Each researcher identified that the final code—moments where disagreement was made explicit—consistently involved an invoking of how a meaningful “clinical endpoint” should be defined. The two primary definitions for a meaningful clinical endpoint were (1) progression-free survival (PFS) and (2) overall survival (OS). PFS is a statistical measurement of the average amount of time tumor growth is delayed while OS measures the average increase in lifespan for patients taking a given drug and is widely considered the gold standard in cancer pharmaceuticals research.2 The clinical trials designed to assess the efficacy of Avastin for breast cancer patients either did not measure or were not able to demonstrate an increase in OS. Qualitative data analysis software (i.e., nVivo 9) allowed us to numerically identify how many times PFS and OS were invoked in the data set. PFS was invoked more than 1,300 times, and OS was invoked 819 times. As a point of comparison, the word “cancer” was invoked 581 times, and “Avastin” itself was invoked 830 times. This preliminary finding—disagreement about the meaningfulness of either PFS or OS as an endpoint—led us to conduct a closer examination of the data set using Directed Content Analysis.3

Directed Content Analysis (DCA) is a qualitative coding procedure wherein content categories are determined by preexisting theory and research. In this case, we used stasis theory as an analytic lens in subsequent analyses because each researcher consistently identified disagreement about PFS versus OS as a moment of stoppage in the debate; stasis theory suggests that, in the course of any public debate, points of contention will arise that need to be adjudicated before the overall issue for which said debate was called can be decided. Traditional neoclassical stases include questions of fact (e.g., did something happen?), definition (e.g., how do we define it?), quality (e.g., is what happened good, bad, etc.?), and jurisdiction (e.g., is this the right time, place, etc. for this debate?). More recent scholarship in rhetorical theory has updated points of stasis to account for the nature of debate in science, healthcare, and health policy.4 This body of research has provided rhetorical studies with an elaborate taxonomy of medico-scientific stases—the full interrogation of which lies beyond the scope of this article.

The portion of our DCA coding schema discussed herein focuses on what are known as evidentiary and methodological stases,5 which respectively address the following questions: (1) What is the appropriate form of evidence in determining which drugs are effective? (2) What are the appropriate methodologies for conducting drug efficacy trials?

Hearing transcripts and the Decision of the Commissioner were coded for instances of evidentiary and methodological stasis.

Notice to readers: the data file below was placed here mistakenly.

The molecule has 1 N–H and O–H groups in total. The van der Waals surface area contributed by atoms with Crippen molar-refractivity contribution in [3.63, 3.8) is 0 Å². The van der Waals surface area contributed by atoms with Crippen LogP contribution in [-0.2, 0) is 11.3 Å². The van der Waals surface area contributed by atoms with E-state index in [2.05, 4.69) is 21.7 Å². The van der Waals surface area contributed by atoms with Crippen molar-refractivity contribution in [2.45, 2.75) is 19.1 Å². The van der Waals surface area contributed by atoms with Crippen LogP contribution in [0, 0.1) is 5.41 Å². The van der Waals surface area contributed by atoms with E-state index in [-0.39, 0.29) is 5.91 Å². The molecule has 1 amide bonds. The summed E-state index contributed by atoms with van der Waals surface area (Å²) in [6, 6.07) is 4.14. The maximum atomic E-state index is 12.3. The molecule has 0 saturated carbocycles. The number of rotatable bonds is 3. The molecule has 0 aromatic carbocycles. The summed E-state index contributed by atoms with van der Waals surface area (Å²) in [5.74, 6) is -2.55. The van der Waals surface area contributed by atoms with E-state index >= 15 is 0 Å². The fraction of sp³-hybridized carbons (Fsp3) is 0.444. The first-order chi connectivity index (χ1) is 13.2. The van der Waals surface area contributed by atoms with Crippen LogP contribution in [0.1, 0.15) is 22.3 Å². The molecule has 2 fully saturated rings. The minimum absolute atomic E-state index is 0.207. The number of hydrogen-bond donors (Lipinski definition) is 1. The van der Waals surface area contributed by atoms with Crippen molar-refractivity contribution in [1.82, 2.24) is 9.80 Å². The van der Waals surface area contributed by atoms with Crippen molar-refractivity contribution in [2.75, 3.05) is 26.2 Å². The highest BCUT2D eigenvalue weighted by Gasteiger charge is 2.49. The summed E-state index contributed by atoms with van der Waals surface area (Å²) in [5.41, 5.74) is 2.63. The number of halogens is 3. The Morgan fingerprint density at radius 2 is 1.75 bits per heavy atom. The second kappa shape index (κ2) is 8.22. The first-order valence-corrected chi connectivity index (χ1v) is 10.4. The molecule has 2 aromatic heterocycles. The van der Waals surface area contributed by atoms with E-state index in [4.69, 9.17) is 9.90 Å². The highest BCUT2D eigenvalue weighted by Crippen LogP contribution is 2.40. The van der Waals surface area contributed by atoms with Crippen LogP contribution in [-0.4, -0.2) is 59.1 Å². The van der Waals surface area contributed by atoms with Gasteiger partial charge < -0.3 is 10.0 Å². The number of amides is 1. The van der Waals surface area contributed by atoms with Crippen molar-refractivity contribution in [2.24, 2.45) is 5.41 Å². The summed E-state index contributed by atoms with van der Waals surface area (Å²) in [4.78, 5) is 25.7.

Stasis in Action: The Avastin Hearings6

As the opening epigraphs suggest, the key issues on which Avastin’s approval hinged were (1) the paucity of acceptable evidence and (2) the methodological definition of “clinical benefit.” In fact, the following four questions outlined by the FDA in the first moments of the hearing point back to these two issues:

1. Do the . . . trials fail to verify the clinical benefit of Avastin for the breast cancer indication for which it was approved?

2. Does the available evidence on Avastin demonstrate that the drug has not been shown to be effective for the breast cancer indication for which it was approved?

3. Does the available evidence on Avastin demonstrate that the drug has not been shown to be safe for the breast cancer indication for which it was approved and that Avastin has not been shown to present a clinical benefit that justifies the risks associated with use of the product for this indication?

4. If the Commissioner agrees with the grounds for withdrawal set out in Issue 1, Issue 2, or Issue 3, should the FDA nevertheless continue the approval of the breast cancer indication while the sponsor designs and conducts additional studies intended to verify the drug’s clinical benefit? (Day 1, pp. 10-11, emphasis ours)

What counts as “clinical benefit” and “available, meaningful evidence” lies at the heart of the Avastin deliberations. Both evidentiary and methodological stases are best embodied by the debate about whether PFS was an acceptable and meaningful form of evidence. For instance, one participant in the hearing argued that “we strongly believe that the FDA should lead a broader public discussion at this time, not about whether a specific drug has met specific endpoints, but about whether those endpoints are even the right ones in the first place” (Dr. Ivy Ahmed, Advocate, Day 1, p. 84, emphasis ours). Additionally, early in the hearing, a clinician argued that he thought everyone should “agree that clinical trials are intended to be pure scientific experiments which must have valid endpoints. Progression-free survival or PFS is often the most objective and, hence, most valid endpoint in a clinical trial” (Robert Berger, Clinician, Day 1, p. 46). Yet another participant argued that